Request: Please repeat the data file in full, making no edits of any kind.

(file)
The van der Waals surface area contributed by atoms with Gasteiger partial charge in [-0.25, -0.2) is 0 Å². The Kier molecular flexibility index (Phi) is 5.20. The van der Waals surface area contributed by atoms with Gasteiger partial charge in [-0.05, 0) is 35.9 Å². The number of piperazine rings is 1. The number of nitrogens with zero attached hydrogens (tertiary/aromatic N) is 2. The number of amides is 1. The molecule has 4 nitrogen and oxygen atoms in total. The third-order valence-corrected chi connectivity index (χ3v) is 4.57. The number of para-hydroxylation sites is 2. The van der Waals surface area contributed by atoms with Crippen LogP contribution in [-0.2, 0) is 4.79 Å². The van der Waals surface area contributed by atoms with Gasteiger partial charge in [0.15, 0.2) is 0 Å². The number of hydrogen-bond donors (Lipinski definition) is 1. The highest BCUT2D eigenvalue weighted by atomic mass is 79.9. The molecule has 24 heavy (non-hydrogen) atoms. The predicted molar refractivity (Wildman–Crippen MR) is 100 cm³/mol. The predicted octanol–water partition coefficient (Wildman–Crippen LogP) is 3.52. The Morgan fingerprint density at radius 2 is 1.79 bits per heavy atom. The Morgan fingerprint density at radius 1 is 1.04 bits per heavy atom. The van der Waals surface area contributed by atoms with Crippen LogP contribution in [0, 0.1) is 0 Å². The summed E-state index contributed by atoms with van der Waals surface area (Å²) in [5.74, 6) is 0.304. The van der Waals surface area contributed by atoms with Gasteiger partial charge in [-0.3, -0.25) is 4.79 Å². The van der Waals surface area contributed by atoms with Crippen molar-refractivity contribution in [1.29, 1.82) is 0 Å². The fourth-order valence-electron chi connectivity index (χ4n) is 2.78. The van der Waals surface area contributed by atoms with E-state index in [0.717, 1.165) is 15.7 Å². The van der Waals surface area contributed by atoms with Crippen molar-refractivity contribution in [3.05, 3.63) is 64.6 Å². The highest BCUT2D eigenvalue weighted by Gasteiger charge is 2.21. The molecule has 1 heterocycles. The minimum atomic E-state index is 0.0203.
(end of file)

The van der Waals surface area contributed by atoms with Gasteiger partial charge in [-0.25, -0.2) is 0 Å². The Kier molecular flexibility index (Phi) is 5.20. The van der Waals surface area contributed by atoms with Gasteiger partial charge in [-0.05, 0) is 35.9 Å². The number of piperazine rings is 1. The number of nitrogens with zero attached hydrogens (tertiary/aromatic N) is 2. The number of amides is 1. The molecule has 4 nitrogen and oxygen atoms in total. The third-order valence-corrected chi connectivity index (χ3v) is 4.57. The number of para-hydroxylation sites is 2. The van der Waals surface area contributed by atoms with Crippen LogP contribution in [-0.2, 0) is 4.79 Å². The van der Waals surface area contributed by atoms with Gasteiger partial charge in [0.15, 0.2) is 0 Å². The number of hydrogen-bond donors (Lipinski definition) is 1. The highest BCUT2D eigenvalue weighted by atomic mass is 79.9. The molecule has 24 heavy (non-hydrogen) atoms. The predicted molar refractivity (Wildman–Crippen MR) is 100 cm³/mol. The predicted octanol–water partition coefficient (Wildman–Crippen LogP) is 3.52. The Morgan fingerprint density at radius 2 is 1.79 bits per heavy atom. The Morgan fingerprint density at radius 1 is 1.04 bits per heavy atom. The van der Waals surface area contributed by atoms with Crippen LogP contribution in [0, 0.1) is 0 Å². The summed E-state index contributed by atoms with van der Waals surface area (Å²) in [5.74, 6) is 0.304. The van der Waals surface area contributed by atoms with Gasteiger partial charge in [-0.3, -0.25) is 4.79 Å². The van der Waals surface area contributed by atoms with Crippen molar-refractivity contribution in [1.29, 1.82) is 0 Å². The fourth-order valence-electron chi connectivity index (χ4n) is 2.78. The van der Waals surface area contributed by atoms with E-state index in [0.717, 1.165) is 15.7 Å². The van der Waals surface area contributed by atoms with Crippen molar-refractivity contribution in [3.05, 3.63) is 64.6 Å². The highest BCUT2D eigenvalue weighted by Gasteiger charge is 2.21. The molecule has 1 heterocycles. The minimum atomic E-state index is 0.0203.